As previously mentioned, the seat was too soft for my taste. I did like the narrow seat/tank juncture, however. It made the seat height feel much lower than other machines with similar seat height.
• Triumph Tiger 1200 vs BMW R1250 GS?
So have they done it? Has Triumph dethroned the reigning champion, the mighty BMW GS? I would like to do a head-to-head comparison before picking an overall winner, but what I have determined is that the mountain has two peaks.
One peak is graded on pedigree. Here, the GS has no peer. It is the original Swiss Army Knife of big adventure bikes. It has the heritage, the sound, the look and the feel of a champion. It gives up 14 horses at peak power but torque is higher at 105.5 foot pounds at 6250 rpm vs. 95.5 at 7000 rpm for the Triumph. A sixth gear roll-on challenge from 30 mph would be an interesting contest.
The Beemer doesn’t stall at low speeds without a suicidal set of rider inputs. It turns tighter and, at two inches shorter, it wheelies easier, if that’s your thing. It is also a bear in the sand, and the BMW’s front wheel requires some effort to keep from slipping out on sketchy terrain at speed. Down low, however, in tight quarters and over the road, it’s that big brother that walks you to school when the class bully has been picking on you.
The other peak is graded on confidence at speed. Higher revving and quicker but still with uncanny low and mid-range power, the Tiger makes it easy to ride fast, especially off pavement in sketchy terrain. It tracks better, feels lighter (partly because it is), and the suspension is almost as good as the big KTM…in some ways it’s better because it is so easy to adjust.
The Tiger 1200 seems crashworthy, bringing decent hand/lever, engine and fuel tank protection on the scene as stock components. It is loaded with standard features that work well. If you want a bike with a great warranty that will help you go fast with long maintenance intervals, no chain to fuss with and the long-distance prowess of the BMW, the Tiger 1200 sits squarely on that pinnacle.
While BMW’s R1250 GS series is the most direct comparison to the Tiger 1200, it’s worth mentioning the big ADV bike field has a spectrum of offerings to suit just about anyone. Just to name a few, KTM’s 1290 Super Adventures, Harley Davidson’s Pan America and Ducati’s Multistrada are top contenders in this category.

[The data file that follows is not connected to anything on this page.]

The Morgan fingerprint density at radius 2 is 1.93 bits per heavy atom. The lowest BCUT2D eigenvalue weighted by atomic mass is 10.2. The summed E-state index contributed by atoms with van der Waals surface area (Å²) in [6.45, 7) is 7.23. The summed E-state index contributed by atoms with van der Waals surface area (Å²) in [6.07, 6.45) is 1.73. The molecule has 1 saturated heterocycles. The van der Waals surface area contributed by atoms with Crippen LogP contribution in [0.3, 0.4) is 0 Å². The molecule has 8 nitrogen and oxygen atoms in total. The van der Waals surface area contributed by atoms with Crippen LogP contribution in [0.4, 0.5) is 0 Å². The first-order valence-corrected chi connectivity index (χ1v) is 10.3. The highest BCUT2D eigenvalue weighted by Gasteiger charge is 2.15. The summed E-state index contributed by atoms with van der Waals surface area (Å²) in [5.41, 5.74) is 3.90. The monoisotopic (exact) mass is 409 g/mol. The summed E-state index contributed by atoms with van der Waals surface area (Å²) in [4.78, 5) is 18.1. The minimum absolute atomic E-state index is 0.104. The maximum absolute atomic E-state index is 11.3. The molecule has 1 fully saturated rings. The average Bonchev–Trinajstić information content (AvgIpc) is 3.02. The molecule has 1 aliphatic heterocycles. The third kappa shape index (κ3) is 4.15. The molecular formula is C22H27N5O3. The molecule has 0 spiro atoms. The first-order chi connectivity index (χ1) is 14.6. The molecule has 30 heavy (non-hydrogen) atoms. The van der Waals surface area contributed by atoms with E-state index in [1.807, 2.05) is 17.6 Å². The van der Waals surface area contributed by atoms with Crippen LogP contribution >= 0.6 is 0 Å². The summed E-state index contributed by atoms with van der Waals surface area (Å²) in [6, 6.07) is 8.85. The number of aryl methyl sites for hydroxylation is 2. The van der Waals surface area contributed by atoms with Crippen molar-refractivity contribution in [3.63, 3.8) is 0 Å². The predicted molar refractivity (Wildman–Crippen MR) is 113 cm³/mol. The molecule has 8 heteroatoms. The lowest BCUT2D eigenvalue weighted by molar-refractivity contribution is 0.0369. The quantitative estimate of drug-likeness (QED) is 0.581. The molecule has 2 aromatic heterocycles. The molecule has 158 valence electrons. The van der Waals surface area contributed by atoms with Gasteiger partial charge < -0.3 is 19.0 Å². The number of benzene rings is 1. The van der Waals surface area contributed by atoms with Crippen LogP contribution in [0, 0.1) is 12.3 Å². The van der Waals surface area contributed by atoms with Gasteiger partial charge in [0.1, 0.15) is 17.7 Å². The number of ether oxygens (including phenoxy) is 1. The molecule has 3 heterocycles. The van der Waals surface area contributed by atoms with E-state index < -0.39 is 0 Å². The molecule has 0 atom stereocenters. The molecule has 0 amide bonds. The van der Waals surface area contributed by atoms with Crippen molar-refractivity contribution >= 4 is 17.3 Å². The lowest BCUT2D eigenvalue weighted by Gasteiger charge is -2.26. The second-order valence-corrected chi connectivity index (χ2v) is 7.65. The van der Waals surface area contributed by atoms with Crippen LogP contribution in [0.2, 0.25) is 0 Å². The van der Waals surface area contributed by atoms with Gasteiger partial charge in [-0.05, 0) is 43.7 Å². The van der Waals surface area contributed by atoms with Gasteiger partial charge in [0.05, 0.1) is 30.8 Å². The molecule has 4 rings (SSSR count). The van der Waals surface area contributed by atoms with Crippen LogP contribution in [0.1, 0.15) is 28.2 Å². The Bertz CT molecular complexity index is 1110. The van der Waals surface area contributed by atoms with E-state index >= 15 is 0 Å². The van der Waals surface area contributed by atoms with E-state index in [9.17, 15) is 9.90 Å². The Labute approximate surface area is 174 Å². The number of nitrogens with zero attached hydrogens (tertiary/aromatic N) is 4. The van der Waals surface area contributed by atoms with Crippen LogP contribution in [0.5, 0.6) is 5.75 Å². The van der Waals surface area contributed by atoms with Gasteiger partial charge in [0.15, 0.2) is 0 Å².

If I were BMW and had one of those Blind Spot Radar accessories, I’d be watching out for that flashing yellow light below my mirror…. that might just be a Tiger!
For more info on Triumph’s new Tiger, visit the Tiger 1200 information website.
Bill Dragoo is a long time friend of ADVMoto, BMW Motorrad Certified Off Road Instructor and owner of D.A.R.T., (Dragoo Adventure Rider Training) based out of Norman, Oklahoma. D.A.R.T runs training both separately and at events around the United States so please say hello if you see him around! All brands, riders and skill levels are welcome. Training is sometimes offered on tour rides as well. For more info, please visit BillDragoo.com or call 1-405-830-6630.
• 2023 Triumph Tiger 1200 Specifications
- MSRP by Model: GT – $19,100 / GT Pro – $21,400 / GT Explorer – $23,100 / Rally Pro – $22,500 / Rally Explorer – $24,200
- Engine: 12 valve, inline 3-cylinder with T-Plane firing order
- Displacement: 1160 cc
- Horsepower: 148 hp at 9,000 rpm
- Torque: 96 lb-ft. at 7,000 rpm
- Transmission: 6 speed
- Final Drive: Shaft drive
- Clutch: Hydraulic
- Frame: Tubular steel
- Front Wheel (GT/Rally): Cast 19 x 3.0in / Tubeless spoked , 21 x 2.15in.
- Rear Wheel (GT/Rally): Cast 18 x 4.25in / Tubeless spoked 18 x 4.25in.
- Front Tire Size (GT/Rally) :120/70R19 – 90/90-21
- Rear Tire Size (GT/Rally): 150/70R18 – 150/70R18
- Front Suspension (GT/Rally): Showa 49mm USD forks (7.9 inches of travel) / Showa 49mm USD forks (8.7 inches of travel)
- Rear Suspension (GT/Rally): Showa monoshock 7.9 and 8.7 inches of travel
- Front Brakes: Brembo radial calipers, ABS with twin 320mm floating discs
- Rear Brakes: Brembo single piston caliper, ABS with single 282mm disc
- Gauges/Instrument Panel: Full-color 7” TFT with My Triumph Connectivity System
- Seat Height (GT/Rally): 33.5 – 34.3 inches; 34.4 – 35.2 inches (adjustable)
- Wet Weight: 529 (GT) to 575 pounds (Rally)
- Fuel Capacity: 5.3 or 7.9 gallons (on Explorer models)